Jeff W. Rish III’s successful career in technological research for the military began with four engineering degrees from the University of Mississippi.

When Rish (BSCE 77, BSME 78, MS 83, PhD 85) entered UM is 1973, the Pontotoc native dreamed of receiving a bachelor’s degree in either civil or mechanical engineering. He ended up earning degrees in both. A few years later, Rish also earned a master’s degree and a Ph.D. in engineering science from the university.

“During the years that I attended Ole Miss, the engineering programs had an engineering science focus,” said Rish, who also completed a one-year nonresident Air War College program from the Air University at Maxwell Air Force Base, while working for the Wright Laboratory Detachment at Tyndall Air Force Base in Florida. “I received a broad education that provided a strong background in mathematics and a heavy emphasis on the scientific foundations of engineering subject matter.”

The breadth of Rish’s education enabled him to quickly adapt to working on research topics involving technologies that were well outside the scope of his formal training, and to become a leader in developing concepts and technologies to enhance the capabilities of U.S. war fighters.

Rish said his success at Ole Miss and beyond was heavily influenced by a number of faculty members.

“I have fond memories of Drs. Ken Stead, Mustafa Abdulrahman, Sam DeLeeuw and Sam Prasad from the CE department,” he said. “The engineering mechanics courses I took from Dr. Stead were quite memorable, and Ken was a mentor to me throughout my entire career as a student.”

John Fox, mechanical engineering chair and professor emeritus, had a huge influence on Rish while he was in graduate school.

“His career brought him in contact with a number of pioneers in the area of aerospace engineering, and his mind was a virtual library on a number of engineering topics. I spent many hours in his office,” Rish said. “Drs. (Thomas) Horton and (Jeffrey) Roux were key influences in my graduate school years. Dr. Roux was my dissertation adviser and friend, and his mentorship impacted my life well beyond graduate school. Dr. Sam Wang was another of my mentors, as was Dean Allie Smith.”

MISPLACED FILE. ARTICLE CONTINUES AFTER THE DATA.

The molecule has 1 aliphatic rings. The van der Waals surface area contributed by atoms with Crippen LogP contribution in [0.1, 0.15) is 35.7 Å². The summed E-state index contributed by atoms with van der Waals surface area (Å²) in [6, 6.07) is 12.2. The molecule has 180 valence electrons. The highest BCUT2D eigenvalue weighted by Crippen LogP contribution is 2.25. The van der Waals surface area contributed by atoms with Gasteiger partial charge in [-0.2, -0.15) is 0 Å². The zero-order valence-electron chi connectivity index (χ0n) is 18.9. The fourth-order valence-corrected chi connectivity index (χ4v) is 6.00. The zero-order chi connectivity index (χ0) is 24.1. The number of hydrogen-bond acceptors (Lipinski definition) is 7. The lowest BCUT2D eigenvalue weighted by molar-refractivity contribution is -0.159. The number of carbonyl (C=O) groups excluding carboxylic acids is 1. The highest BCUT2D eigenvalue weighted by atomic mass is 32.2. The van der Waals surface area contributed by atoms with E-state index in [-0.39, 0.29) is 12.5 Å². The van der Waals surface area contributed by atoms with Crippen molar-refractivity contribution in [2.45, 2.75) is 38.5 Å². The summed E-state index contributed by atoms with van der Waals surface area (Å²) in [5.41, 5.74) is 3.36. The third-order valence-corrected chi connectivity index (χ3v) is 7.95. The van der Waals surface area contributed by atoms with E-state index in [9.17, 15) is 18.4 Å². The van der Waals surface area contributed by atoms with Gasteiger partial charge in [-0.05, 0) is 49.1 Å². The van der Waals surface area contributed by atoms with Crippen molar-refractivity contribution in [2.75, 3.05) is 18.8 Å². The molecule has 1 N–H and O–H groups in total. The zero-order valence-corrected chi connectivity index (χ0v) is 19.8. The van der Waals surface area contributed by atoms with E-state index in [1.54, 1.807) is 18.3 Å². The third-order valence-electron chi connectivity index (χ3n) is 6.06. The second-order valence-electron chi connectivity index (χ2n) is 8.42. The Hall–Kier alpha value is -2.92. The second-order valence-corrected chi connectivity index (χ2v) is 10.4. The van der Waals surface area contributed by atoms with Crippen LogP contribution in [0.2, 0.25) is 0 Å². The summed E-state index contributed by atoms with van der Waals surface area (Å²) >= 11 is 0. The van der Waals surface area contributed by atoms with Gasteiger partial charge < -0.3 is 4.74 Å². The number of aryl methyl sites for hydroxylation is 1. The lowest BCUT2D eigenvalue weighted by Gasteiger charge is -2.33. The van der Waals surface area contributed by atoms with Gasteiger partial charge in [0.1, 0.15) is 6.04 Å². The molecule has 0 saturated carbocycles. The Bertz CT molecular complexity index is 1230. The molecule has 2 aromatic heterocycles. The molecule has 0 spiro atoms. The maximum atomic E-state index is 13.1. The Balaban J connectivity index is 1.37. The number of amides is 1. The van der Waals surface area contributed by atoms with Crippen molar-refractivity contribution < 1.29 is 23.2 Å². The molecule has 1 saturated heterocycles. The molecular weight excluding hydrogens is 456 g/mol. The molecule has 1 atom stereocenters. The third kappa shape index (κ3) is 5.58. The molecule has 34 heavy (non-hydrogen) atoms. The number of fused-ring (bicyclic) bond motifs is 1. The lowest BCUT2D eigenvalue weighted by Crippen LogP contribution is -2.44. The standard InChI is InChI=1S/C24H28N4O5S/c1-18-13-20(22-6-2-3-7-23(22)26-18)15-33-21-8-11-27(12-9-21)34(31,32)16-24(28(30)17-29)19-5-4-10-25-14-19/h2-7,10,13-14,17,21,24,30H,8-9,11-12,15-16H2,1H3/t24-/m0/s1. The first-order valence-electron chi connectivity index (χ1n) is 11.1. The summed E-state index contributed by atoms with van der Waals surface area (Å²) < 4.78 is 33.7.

Rish began his professional career in 1986 at the Naval Coastal Systems Center (now the Naval Surface Warfare Center Panama City Division) as a research engineer in the materials science branch. His early project responsibilities included leading an experimental investigation using lasers as underwater acoustic sources and modeling heat transfer through experimental liquid crystal diver thermal protection devices.

In 1992, he accepted a position as a research engineer with the Air Force where he spent four years working on advanced materials topics. Rish returned to NSWC Panama City in 1996, and served as principal investigator on several projects to develop and experimentally validate sensor systems for special operations and mine warfare applications. Rish also became actively involved in the development of autonomous unmanned systems for underwater mine countermeasures applications.

“I served 10 years as a branch head for what is now the Intelligent Sensing Branch at NSWC PCD, where I continued to be actively engaged in developing advanced electro-optic and electromagnetic sensors for Navy MCM, MARCORPS and unmanned systems,” Rish said. “This experience gave me insight into a broad range of technologies and enabled me to work with some of the nation’s leading experts on sensor technologies. As a result, I was able to influence the development of sensor systems and unmanned systems for a number of undersea and land-based applications.”

Rish retired from federal service and his position as technical program manager, U.S. Marine Corps Force Protection Countermeasures Science and Technology, in December 2017.

Presently, he is a member of the adjunct faculty at Florida State University’s Panama City campus, where he teaches an undergraduate course in Engineering Thermodynamics. He has been teaching this course there since 2005.

Rish and his wife, Patricia (or “Patti”), reside in Lynn Haven, Florida, but maintain strong ties to his alma mater and Mississippi roots. He was a member of the UM Engineering Advisory Board from 2004 to 2014.

“The wife and I enjoy antiquing together and traveling,” he said. “We both enjoy attending sporting events and tailgating in the Grove with the brothers and sisters when we get the chance.”

 

 

 

In Memoriam: Engineering Alumnus Jon D. Wilson

Professors fondly remember graduate as gifted student

Jon David Wilson (BSGE 00) was an environmental engineer with the U.S. Army Corps of Engineers in Huntsville, Alabama. Submitted photo